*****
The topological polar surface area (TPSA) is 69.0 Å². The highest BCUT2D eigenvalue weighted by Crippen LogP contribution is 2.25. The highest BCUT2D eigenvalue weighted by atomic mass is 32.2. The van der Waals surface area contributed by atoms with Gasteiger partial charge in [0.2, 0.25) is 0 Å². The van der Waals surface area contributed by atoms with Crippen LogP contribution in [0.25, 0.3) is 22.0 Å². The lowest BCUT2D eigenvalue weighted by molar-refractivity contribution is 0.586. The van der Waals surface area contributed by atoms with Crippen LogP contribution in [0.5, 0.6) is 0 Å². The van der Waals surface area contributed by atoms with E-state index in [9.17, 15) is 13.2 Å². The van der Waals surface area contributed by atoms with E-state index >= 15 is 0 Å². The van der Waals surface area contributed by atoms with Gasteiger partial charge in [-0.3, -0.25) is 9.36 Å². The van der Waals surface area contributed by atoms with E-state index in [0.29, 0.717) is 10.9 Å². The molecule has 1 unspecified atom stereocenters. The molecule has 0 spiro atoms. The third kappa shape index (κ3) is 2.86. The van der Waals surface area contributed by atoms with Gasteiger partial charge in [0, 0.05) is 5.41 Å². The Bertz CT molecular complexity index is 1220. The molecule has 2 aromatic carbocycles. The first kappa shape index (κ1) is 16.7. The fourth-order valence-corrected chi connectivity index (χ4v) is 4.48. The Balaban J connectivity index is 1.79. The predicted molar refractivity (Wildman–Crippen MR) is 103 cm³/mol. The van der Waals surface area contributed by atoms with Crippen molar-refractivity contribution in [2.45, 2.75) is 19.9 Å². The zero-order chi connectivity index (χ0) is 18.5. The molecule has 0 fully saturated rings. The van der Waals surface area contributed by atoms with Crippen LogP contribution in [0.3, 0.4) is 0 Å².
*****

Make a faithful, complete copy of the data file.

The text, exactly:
The topological polar surface area (TPSA) is 69.0 Å². The highest BCUT2D eigenvalue weighted by Crippen LogP contribution is 2.25. The highest BCUT2D eigenvalue weighted by atomic mass is 32.2. The van der Waals surface area contributed by atoms with Gasteiger partial charge in [0.2, 0.25) is 0 Å². The van der Waals surface area contributed by atoms with Crippen LogP contribution in [0.25, 0.3) is 22.0 Å². The lowest BCUT2D eigenvalue weighted by molar-refractivity contribution is 0.586. The van der Waals surface area contributed by atoms with Crippen LogP contribution in [0.5, 0.6) is 0 Å². The van der Waals surface area contributed by atoms with E-state index in [9.17, 15) is 13.2 Å². The van der Waals surface area contributed by atoms with E-state index >= 15 is 0 Å². The van der Waals surface area contributed by atoms with Gasteiger partial charge in [-0.3, -0.25) is 9.36 Å². The van der Waals surface area contributed by atoms with E-state index in [0.29, 0.717) is 10.9 Å². The molecule has 1 unspecified atom stereocenters. The molecule has 0 spiro atoms. The third kappa shape index (κ3) is 2.86. The van der Waals surface area contributed by atoms with Gasteiger partial charge in [0, 0.05) is 5.41 Å². The Bertz CT molecular complexity index is 1220. The molecule has 2 aromatic carbocycles. The first kappa shape index (κ1) is 16.7. The fourth-order valence-corrected chi connectivity index (χ4v) is 4.48. The Balaban J connectivity index is 1.79. The predicted molar refractivity (Wildman–Crippen MR) is 103 cm³/mol. The van der Waals surface area contributed by atoms with Crippen molar-refractivity contribution in [2.45, 2.75) is 19.9 Å². The zero-order chi connectivity index (χ0) is 18.5. The molecule has 0 fully saturated rings. The van der Waals surface area contributed by atoms with Crippen LogP contribution in [0.3, 0.4) is 0 Å².